published Thursday, July 21st, 2011

Cleveland, Tenn., remembers Bull Run with lights, lecture

By Paul Leach/Correspondent
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IF YOU GO

What: The Battle of Bull Run

Where: Humanities Lecture Hall, Cleveland State Community College, Cleveland, Tenn.

When: 6 p.m. today

Admission: Free


What: Confederate Illumination Re-enactment

Where: Bradley County Courthouse Plaza, Cleveland, Tenn.

When: 7 p.m. Sunday

Admission: Free

CLEVELAND, Tenn. — Cleveland is observing the 150th anniversary of a Confederate rally that left downtown illuminated with lanterns in support of the Southern cause.

The celebration occurred on July 24, 1861, three days after the Confederate victory at Bull Run in Virginia -- also known as First Manassas -- the first major battle of the American Civil War.

"It's hard to put ourselves in the places of residents of that time," said Melissa Woody, vice president of the Cleveland/Bradley County Chamber of Commerce Convention and Visitors Bureau. "This sesquicentennial commemoration is an amazing opportunity for us to do just that."

The Confederate victory at Bull Run served as a rallying cry for local troops, said Bryan Reed, president of the Bradley County Historical and Genealogy Society, who will introduce the event's re-enactment.

In 1861, Confederate supporters gathered at the courthouse and delivered speeches in the light and heat of a bonfire, Reed said. The U.S. national flag, raised by Union supporters on a 90-foot pole only three months earlier, came down about that time.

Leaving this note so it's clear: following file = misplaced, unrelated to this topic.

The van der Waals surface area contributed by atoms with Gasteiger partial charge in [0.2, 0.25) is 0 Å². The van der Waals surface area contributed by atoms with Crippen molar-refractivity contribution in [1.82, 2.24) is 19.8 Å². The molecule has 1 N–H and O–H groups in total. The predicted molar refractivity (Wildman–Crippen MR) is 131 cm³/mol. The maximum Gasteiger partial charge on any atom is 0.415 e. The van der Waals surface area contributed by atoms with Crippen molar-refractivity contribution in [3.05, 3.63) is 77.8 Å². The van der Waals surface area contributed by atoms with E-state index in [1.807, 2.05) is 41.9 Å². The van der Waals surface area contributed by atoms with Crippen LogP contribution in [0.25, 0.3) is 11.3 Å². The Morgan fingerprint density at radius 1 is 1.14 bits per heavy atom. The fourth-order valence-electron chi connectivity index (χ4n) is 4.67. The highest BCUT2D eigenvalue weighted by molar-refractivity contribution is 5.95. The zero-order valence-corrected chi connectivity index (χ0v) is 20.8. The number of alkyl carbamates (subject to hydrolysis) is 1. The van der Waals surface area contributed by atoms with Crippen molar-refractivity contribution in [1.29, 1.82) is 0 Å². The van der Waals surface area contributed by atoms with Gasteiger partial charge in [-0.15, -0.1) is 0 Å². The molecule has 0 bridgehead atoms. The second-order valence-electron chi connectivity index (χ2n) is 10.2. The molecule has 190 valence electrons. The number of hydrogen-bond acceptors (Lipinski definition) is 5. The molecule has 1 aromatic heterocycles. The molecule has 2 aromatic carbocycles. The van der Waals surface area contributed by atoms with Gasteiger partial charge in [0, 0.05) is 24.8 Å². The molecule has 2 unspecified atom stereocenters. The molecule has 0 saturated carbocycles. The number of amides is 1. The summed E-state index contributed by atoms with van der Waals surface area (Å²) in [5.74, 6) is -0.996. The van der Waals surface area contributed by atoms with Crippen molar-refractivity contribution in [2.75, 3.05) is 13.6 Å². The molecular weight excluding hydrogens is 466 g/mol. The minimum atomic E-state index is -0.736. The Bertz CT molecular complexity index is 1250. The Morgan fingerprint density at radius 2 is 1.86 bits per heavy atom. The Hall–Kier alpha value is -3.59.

No records exist of the speeches delivered at Cleveland's courthouse during the event, but Reed said the re-enactment takes its cues from a number of known Confederate speeches given in the wake of Bull Run. The first waves of Cleveland volunteers appeared in newly formed Confederate regiments shortly thereafter, according to Reed.

Evidence of the Confederate celebration is sparse, said Reed, citing J.S. Hurlbert's 1866 work "History of the Rebellion in Bradley County" as a primary source. The book was thorough in identifying Confederate sympathizers, Reed said, and along with Melba Murray's "Bradley Divided" helped event organizers identify the homes and businesses that lit their windows in support of the Confederacy.

For those interested in learning more about the Battle of Bull Run, Neil Greenwood will offer a public lecture at Cleveland State Community College tonight.

"The battle was -- to use 20th-century terminology -- a 'wake-up call' for the North," Greenwood said.

The abrupt defeat of the Union army in northern Virginia on July 21, 1861, proved to have little strategic value. However, it helped President Abraham Lincoln and others around the country -- both North and South -- understand for the first time how long and costly the war would be, Greenwood said.

Paul Leach is based in Cleveland. Email him at paul.leach.press@gmail.com.

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